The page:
- CHAPTER XXI. MR. NORTHLAND BECOMES PARTICULAR.
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MR. NORTHLAND BECOMES PARTICULAR.
NO, she did not lie, although, until that moment when the question was asked her so abruptly, Rachel had had no knowledge of the truth. But she knew now why she felt Raymond's indifference to her so bitterly, and doubly bitter it became after the discovery; she knew why she trembled and shuddered at his approach, and had thought the agitation came from the same feelings of aversion which she had entertained for him upon their first acquaintance. She knew—she felt she loved him; and knowing that, how far more lovable did he appear in her enlightened eyes. Filled with the sunshine that had burst in upon her soul, she began to fear lest Raymond should read by it her heart as plainly as she did herself; and, fearing so, became more timid in his presence than she had ever been before. But Mrs. Craven knew nothing of all this. When Rachel's assurance to her that she loved her husband, breaking so honestly and fervently from her lips, sounded on the ears of Cecil's mother, she raised her eyes to Heaven, and returned thanks. Her fears were thenceforth at an end for both of them, and the widow must have been in the right when she said that the young married couple seemed happy enough together now. She asked no more confidences from her young guest; she had learnt all that concerned herself and hers. Rachel loved her husband, and Cecil loved Lady Frances, and the grief of the former was a daughter's filial grief for the loss of a father, and time would cure it as it did all things. The elder lady rose from that interview restored to her former cheerfulness, and ready to go through all the necessary preparations for the grand dinner and dance to be given during the ensuing week; the younger one flew to her own room, afraid lest she had said too much, or that what she had disclosed, however trivial, might find its way back to the ears of Raymond; and overpowered with the burthen of this new delicious secret, which, while it oppressed her with remorse and shame for her past conduct, opened such delicious glimpses of a happy | | 235 life in the future before her eyes, that she could not but love the lovely fancy, and hug it rapturously to her breast.
But then the thought would flash across her mind, that some day she would have to tell Raymond of the change in her own feelings (for with her happiness came the longing to make him happy also), and she would shrink from the idea, and blush crimson, even if by herself, at the bare fancy of having to do such a thing. Sometimes she argued that she must write it; but oh—not yet—not for a very long time to come! And then she would compose the words, in which to tell her husband that she would be his wife; and suddenly remembering that he had said he would have it from her mouth alone, and read the truth of the assertion in her eyes—would thrust away the notion of telling it at all, as if she had been called upon to disclose her secret in a public crowd.
At other moments she was still more deeply despondent than before, and would cry to herself in the night that Raymond loved her once—he used to love her; but by her coldness she had killed such feelings in his heart, and that till they died they must be friends, and nothing more. And as she recalled his looks, his words, his smiles upon that first day that they met, and several occasions subsequently, and compared them with the cool and caustic manner in which he now behaved to her, she would really believe that she had been the means of uprooting anything like affection for herself from his breast, and that thenceforth it would be barren. Or he might love another—such things had been; and at the thought, Rachel would turn upon her solitary pillow and moan; whilst she felt that in such an awful contingency she could have strength and courage to rush between them, and thrust her, that other hateful, hated, ideal woman away from Raymond's clasp, whilst she told him, with tears of contrition, that she loved him—him only—better than all the world beside. But would he hear her then, even if she knelt at his feet or grovelled in the earth before him? Would it not be too late And then poor Rachel would be even for hurrying into his presence in her nightdress, as she was, and confessing then and there her sin before him, until false shame and pride, and the very vigour itself of the new | | 236 love she had given birth to, would force her back into her bed, to pass the remainder of the night in tears and dreadful wonderment how this would end. But how much at this period of her life the girl needed the advice and counsel of a man like Raymond, and sometimes even his protection, the incident which follows will substantiate!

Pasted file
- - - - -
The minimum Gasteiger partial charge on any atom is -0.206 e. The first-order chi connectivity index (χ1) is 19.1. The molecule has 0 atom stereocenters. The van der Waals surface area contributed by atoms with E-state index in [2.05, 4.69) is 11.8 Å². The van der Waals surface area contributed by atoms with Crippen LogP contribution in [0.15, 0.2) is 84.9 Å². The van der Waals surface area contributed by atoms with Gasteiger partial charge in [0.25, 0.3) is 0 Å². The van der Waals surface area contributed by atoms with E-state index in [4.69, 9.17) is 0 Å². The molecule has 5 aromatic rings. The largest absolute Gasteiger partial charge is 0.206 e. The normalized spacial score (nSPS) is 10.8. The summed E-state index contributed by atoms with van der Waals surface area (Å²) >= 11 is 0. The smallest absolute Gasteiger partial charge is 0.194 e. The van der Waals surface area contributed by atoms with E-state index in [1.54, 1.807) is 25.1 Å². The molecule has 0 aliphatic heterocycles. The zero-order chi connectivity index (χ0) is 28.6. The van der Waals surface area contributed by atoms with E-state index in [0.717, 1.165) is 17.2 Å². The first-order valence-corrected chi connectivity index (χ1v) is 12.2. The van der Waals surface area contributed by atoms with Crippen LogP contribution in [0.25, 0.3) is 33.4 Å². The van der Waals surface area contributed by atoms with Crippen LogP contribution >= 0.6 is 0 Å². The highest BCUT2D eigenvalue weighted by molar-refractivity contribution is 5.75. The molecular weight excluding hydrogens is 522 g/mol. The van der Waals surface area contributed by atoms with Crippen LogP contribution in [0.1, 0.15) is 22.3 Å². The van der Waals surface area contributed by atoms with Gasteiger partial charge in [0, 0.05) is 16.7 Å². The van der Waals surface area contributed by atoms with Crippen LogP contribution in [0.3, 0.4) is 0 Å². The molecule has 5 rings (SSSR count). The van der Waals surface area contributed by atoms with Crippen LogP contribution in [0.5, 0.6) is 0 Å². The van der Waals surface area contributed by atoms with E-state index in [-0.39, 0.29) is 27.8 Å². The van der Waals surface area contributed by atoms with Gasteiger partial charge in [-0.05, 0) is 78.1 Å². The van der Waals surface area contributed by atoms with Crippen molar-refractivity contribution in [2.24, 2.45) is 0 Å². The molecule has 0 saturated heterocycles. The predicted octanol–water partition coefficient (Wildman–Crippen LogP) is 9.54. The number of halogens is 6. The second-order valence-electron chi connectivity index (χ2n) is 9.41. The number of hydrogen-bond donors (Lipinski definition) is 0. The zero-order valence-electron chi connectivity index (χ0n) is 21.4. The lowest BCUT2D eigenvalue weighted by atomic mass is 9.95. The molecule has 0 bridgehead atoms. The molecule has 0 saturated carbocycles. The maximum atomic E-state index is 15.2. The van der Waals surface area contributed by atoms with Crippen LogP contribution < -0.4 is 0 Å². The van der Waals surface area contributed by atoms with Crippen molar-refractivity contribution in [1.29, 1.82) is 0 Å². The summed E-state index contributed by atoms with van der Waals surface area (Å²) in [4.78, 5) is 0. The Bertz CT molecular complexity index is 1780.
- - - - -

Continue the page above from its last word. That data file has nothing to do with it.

It was the afternoon on which the dance and dinner-party were to be given at Craven Court, and Rachel, acting up to the wish which she continued to exhibit for solitude, had wandered away from the house into the shady shrubberies. Grand old shrubberies they were that surrounded the Court, thick with verdure of many years' growth, and laid out with beautifully kept gravel-paths that were never permitted to become green from moss and damp, or strewn with a carpet of dead leaves. Here and there at intervals, were little winding paths leading away from the principal walk, and up to unexpected grassy knolls, crowned by benches, backed by trees, and looking over the deer-park and towards the Court itself. These secluded retreats were Rachel's delight; and although the glories of September were now over, and ruddy October had already commenced its life, she would often steal away, book in hand, to one or other of them, and sit reading by the hour, whilst parties from the house were constantly traversing the flower-gardens and wooded paths without discovering her whereabouts.